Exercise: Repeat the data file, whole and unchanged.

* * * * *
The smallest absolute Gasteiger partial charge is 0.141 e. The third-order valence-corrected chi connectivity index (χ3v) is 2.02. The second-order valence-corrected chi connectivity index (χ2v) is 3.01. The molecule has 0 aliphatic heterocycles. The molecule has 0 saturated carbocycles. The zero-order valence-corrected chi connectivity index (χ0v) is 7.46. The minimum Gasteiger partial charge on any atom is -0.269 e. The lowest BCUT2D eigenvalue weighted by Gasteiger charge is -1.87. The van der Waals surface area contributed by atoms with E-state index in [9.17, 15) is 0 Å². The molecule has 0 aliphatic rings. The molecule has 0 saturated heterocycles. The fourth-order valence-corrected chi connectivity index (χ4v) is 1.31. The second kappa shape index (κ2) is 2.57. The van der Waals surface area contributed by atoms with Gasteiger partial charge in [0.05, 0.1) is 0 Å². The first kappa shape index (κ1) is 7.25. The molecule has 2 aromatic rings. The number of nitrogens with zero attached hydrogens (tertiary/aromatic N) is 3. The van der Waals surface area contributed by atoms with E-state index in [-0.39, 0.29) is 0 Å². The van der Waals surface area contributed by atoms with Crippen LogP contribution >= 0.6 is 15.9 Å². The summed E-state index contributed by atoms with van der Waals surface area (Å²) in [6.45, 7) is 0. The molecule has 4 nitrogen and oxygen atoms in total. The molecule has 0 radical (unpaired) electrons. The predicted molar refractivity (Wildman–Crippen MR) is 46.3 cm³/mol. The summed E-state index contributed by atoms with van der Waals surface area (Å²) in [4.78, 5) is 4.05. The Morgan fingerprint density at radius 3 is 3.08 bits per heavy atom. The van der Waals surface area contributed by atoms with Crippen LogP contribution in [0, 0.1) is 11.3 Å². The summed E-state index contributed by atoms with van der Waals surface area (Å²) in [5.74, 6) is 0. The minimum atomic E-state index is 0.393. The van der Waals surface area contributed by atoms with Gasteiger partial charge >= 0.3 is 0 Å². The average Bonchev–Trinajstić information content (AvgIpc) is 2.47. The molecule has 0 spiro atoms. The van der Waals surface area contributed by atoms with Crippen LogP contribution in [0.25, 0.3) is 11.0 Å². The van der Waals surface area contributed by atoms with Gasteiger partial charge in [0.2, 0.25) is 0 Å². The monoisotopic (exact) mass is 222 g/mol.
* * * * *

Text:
The smallest absolute Gasteiger partial charge is 0.141 e. The third-order valence-corrected chi connectivity index (χ3v) is 2.02. The second-order valence-corrected chi connectivity index (χ2v) is 3.01. The molecule has 0 aliphatic heterocycles. The molecule has 0 saturated carbocycles. The zero-order valence-corrected chi connectivity index (χ0v) is 7.46. The minimum Gasteiger partial charge on any atom is -0.269 e. The lowest BCUT2D eigenvalue weighted by Gasteiger charge is -1.87. The van der Waals surface area contributed by atoms with E-state index in [9.17, 15) is 0 Å². The molecule has 0 aliphatic rings. The molecule has 0 saturated heterocycles. The fourth-order valence-corrected chi connectivity index (χ4v) is 1.31. The second kappa shape index (κ2) is 2.57. The van der Waals surface area contributed by atoms with Gasteiger partial charge in [0.05, 0.1) is 0 Å². The first kappa shape index (κ1) is 7.25. The molecule has 2 aromatic rings. The number of nitrogens with zero attached hydrogens (tertiary/aromatic N) is 3. The van der Waals surface area contributed by atoms with E-state index in [-0.39, 0.29) is 0 Å². The van der Waals surface area contributed by atoms with Crippen LogP contribution >= 0.6 is 15.9 Å². The summed E-state index contributed by atoms with van der Waals surface area (Å²) in [6.45, 7) is 0. The molecule has 4 nitrogen and oxygen atoms in total. The molecule has 0 radical (unpaired) electrons. The predicted molar refractivity (Wildman–Crippen MR) is 46.3 cm³/mol. The summed E-state index contributed by atoms with van der Waals surface area (Å²) in [4.78, 5) is 4.05. The Morgan fingerprint density at radius 3 is 3.08 bits per heavy atom. The van der Waals surface area contributed by atoms with Crippen LogP contribution in [0, 0.1) is 11.3 Å². The summed E-state index contributed by atoms with van der Waals surface area (Å²) in [5.74, 6) is 0. The minimum atomic E-state index is 0.393. The van der Waals surface area contributed by atoms with Gasteiger partial charge >= 0.3 is 0 Å². The average Bonchev–Trinajstić information content (AvgIpc) is 2.47. The molecule has 0 spiro atoms. The van der Waals surface area contributed by atoms with Crippen LogP contribution in [0.25, 0.3) is 11.0 Å². The van der Waals surface area contributed by atoms with Gasteiger partial charge in [0.2, 0.25) is 0 Å². The monoisotopic (exact) mass is 222 g/mol.